Cinderellis and the Glass Hill

I finished the remaining four Princess Tales books by Gail Carson Levine last night.  Sadly, someone seems to have stolen The Princess Test from my library, so that one will have to wait.  I know my last post was pretty harsh on the first book, The Fairy's Mistake.  Perhaps I was in a combative state of mind, or it was just a one-off.  Whatever the case, the rest of the books in the series more than made up for my unpleasant experience with the first one!

Cinderellis and the Glass Hill:  Not only do we have a gender-flipped version of Cinderella, we also have a princess who's willing to take matters into her own hands when it comes to her fate.  Hooray!  Ellis and his two brothers are farmers.  His older brothers Ralph and Burt are best friends, hardcore farmers, and probably the least imaginative people in the kingdom of Biddle.  Ellis is a scientist--he invents all sorts of powders to solve problems.  For example, he creates a flying powder, but things kept going all helter-skelter, so he added a ruler to the mix to help them fly straight!  This sly, ridiculous sense of humor of Levine's really shines in this book.

One night, Ellis feels the earth tremble and rock, and the next morning, all of the hay in the kingdom is gone!  Burt and Ralph take turns trying to catch the goblins they are convinced are stealing the hay.  Ellis, being a scientist, knows by his powers of deduction that it's not goblins, but probably some sort of horse or donkey.  He crafts special horse treats and manages to catch three magical horses: one copper, one silver, and one gold.  Ralph and Burt, of course, don't believe him, so Ellis keeps the horses for himself and they become his friends.

Meanwhile, King Humphrey III (it's a running joke in the series that all the kings of Biddle are named Humphrey) takes a magically-mandated break from questing (he never brings back anything useful, anyway) and decides it's time for his daughter, the Princess Marigold, to marry.  He wants the very best for her, so he devises a test: anyone who can walk his horse up the top of a glass pyramid and receive three golden apples from Marigold, who would be sitting at the top, can marry her.  Aside from her father's single-minded obsession with quests, Marigold is also distressed by the nature of the test.  Being an animal lover, she knows that most knights would be cruel and force their horses to do something dangerous.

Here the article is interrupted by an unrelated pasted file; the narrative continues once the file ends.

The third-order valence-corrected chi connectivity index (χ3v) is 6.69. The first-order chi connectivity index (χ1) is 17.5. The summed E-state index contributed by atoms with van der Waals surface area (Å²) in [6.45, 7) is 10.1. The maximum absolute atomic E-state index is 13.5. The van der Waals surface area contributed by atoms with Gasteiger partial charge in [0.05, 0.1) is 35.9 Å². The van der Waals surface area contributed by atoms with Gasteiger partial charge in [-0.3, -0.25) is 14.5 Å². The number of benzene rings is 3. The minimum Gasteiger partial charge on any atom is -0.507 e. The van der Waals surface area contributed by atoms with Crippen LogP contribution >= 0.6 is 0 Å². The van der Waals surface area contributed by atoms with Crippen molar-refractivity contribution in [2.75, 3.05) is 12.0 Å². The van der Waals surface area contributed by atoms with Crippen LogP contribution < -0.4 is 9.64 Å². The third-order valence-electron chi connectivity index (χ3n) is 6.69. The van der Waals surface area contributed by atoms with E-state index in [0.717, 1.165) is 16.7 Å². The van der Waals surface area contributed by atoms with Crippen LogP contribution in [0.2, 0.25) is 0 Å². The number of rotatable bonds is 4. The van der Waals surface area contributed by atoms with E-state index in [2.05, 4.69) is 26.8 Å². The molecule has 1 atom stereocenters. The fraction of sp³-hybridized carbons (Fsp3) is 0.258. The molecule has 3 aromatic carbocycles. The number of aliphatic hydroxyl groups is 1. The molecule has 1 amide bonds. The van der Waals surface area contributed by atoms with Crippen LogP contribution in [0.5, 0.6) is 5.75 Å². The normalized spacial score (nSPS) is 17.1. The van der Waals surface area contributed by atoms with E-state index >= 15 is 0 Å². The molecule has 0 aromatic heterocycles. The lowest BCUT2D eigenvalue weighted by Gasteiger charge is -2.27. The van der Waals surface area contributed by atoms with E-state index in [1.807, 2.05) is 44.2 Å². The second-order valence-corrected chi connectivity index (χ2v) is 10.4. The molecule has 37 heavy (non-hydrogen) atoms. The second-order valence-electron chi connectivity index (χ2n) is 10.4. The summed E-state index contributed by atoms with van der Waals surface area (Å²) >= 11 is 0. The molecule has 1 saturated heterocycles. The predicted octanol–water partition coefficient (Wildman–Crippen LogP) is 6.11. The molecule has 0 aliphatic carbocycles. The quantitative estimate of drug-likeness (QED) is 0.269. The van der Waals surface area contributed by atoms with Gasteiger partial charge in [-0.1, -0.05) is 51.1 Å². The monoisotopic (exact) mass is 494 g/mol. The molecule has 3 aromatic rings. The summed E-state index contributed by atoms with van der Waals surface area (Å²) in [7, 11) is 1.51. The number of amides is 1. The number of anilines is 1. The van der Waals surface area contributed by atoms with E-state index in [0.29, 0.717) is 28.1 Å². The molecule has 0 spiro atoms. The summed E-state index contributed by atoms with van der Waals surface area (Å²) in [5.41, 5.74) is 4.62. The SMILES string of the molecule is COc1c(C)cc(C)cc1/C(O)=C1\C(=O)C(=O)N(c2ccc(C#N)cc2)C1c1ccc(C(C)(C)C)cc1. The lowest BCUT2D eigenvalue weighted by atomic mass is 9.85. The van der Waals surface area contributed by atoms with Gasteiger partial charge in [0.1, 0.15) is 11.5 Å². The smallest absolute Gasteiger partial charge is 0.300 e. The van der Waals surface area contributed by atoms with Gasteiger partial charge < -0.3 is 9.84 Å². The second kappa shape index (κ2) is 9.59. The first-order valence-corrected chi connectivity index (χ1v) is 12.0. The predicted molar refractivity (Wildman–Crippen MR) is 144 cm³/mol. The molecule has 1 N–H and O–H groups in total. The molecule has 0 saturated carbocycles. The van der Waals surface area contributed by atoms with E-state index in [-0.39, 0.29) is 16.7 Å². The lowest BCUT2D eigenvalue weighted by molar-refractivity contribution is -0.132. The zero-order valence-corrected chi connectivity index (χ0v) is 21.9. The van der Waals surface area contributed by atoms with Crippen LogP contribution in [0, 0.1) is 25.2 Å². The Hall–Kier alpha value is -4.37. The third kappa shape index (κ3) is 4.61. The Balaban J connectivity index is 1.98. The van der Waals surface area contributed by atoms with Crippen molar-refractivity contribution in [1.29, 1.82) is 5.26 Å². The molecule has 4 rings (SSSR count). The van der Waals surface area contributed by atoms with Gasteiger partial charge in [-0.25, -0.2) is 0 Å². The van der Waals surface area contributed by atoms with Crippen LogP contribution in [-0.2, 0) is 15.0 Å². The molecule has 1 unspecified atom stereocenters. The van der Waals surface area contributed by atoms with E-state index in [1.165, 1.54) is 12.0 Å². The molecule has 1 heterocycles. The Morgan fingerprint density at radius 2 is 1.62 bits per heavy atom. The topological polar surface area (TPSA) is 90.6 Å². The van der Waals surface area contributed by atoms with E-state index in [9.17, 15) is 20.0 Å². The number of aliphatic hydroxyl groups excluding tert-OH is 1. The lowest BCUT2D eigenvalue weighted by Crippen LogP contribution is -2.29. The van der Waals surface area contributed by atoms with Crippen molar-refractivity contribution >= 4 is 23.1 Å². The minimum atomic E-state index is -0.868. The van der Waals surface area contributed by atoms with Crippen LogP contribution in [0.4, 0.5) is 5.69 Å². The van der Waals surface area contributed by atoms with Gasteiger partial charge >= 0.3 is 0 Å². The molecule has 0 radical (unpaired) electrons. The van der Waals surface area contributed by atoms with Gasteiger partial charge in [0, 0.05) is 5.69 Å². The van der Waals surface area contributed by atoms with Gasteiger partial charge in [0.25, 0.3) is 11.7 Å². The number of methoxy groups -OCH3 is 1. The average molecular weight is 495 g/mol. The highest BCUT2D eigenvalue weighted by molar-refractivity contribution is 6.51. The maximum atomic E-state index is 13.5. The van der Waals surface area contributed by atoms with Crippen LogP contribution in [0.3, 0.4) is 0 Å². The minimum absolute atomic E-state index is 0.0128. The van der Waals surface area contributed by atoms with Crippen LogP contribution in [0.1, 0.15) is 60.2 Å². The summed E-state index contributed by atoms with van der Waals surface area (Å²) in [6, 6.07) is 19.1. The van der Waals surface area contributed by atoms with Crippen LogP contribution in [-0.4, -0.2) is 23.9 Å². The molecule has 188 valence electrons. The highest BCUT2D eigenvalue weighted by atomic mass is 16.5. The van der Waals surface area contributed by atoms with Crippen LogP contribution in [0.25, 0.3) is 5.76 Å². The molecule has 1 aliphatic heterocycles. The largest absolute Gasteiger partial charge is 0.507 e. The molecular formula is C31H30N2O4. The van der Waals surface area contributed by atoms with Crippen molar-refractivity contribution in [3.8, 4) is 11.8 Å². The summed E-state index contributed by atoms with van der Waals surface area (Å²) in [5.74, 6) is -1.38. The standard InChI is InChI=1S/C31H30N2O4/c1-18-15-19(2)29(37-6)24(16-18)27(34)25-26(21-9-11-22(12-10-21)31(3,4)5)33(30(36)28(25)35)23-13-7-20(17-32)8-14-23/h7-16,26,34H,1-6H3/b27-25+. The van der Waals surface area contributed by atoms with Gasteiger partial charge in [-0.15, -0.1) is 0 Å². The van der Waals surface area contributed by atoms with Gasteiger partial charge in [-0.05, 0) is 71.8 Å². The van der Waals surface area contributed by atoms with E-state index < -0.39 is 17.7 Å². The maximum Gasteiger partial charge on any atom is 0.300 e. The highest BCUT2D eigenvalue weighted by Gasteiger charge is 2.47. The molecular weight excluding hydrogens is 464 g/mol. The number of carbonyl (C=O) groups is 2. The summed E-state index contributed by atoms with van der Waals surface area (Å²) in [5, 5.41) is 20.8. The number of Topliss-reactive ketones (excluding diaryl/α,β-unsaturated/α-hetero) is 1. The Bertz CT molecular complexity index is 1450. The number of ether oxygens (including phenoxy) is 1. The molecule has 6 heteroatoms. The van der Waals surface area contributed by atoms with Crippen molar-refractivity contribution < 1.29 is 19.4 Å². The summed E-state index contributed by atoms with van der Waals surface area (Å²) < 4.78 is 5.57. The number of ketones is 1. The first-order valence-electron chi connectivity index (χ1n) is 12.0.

When the glass pyramid is unveiled, Marigold disguises herself as a Royal Dairymaid to sneak around the festivities.  Cinderellis also arrives at the castle to see what the hubbub's about, and runs into Marigold.  All of their lives, both of them have desperately needed friends.  Cinderellis never had anyone willing to listen, and Marigold always wanted to know the "why" of things.  Cinderellis uses his scientific learning to explain things, and Marigold can ask him "why" as much as she wants to!  As you might have guessed, they fall in love.

In the end, Cinderellis attempts the challenge, not knowing that Marigold is actually the princess.  He devises a special sticking powder to allow his horses' hooves to adhere to glass.  Unfortunately, he has to wear old, rusty armor that makes it difficult to see or speak.  When Marigold speaks to him, the echoing inside the helmet transforms his voice into a booming, yet unintelligible gibberish.  She's convinced he's actually a monster!  Therefore, she devises a Last Resort to stop the monster from achieving the goal of going to the top of the pyramid.

Of course, everything is straightened out in the end.  This is a hilarious romp through fairy land and mythology alike.  I loved trying to spot all of the literary references!  Obviously, this is a take on Cinderella, but there are a lot of other stories that make guest appearances.  The concept of the impossible task is a motif that appears in many, many stories, from The Twelve Labors of Herakles to Psyche and Eros to Rumpelstiltskin.  The three golden apples recall both the disastrous Goddess Test with Paris, Prince of Troy and the story of Atalanta.  I knew that the concept of the three horses who can only be freed by human touch must reference something too, and I found a really interesting Russian folktale called The Enchanted Peafowl.  In this story, the king's golden apples (!!!) are stolen by enchanted peafowl (peacocks) who are really princesses.

Highly recommended!  Now, if only I could get my hands on some of that flying powder...


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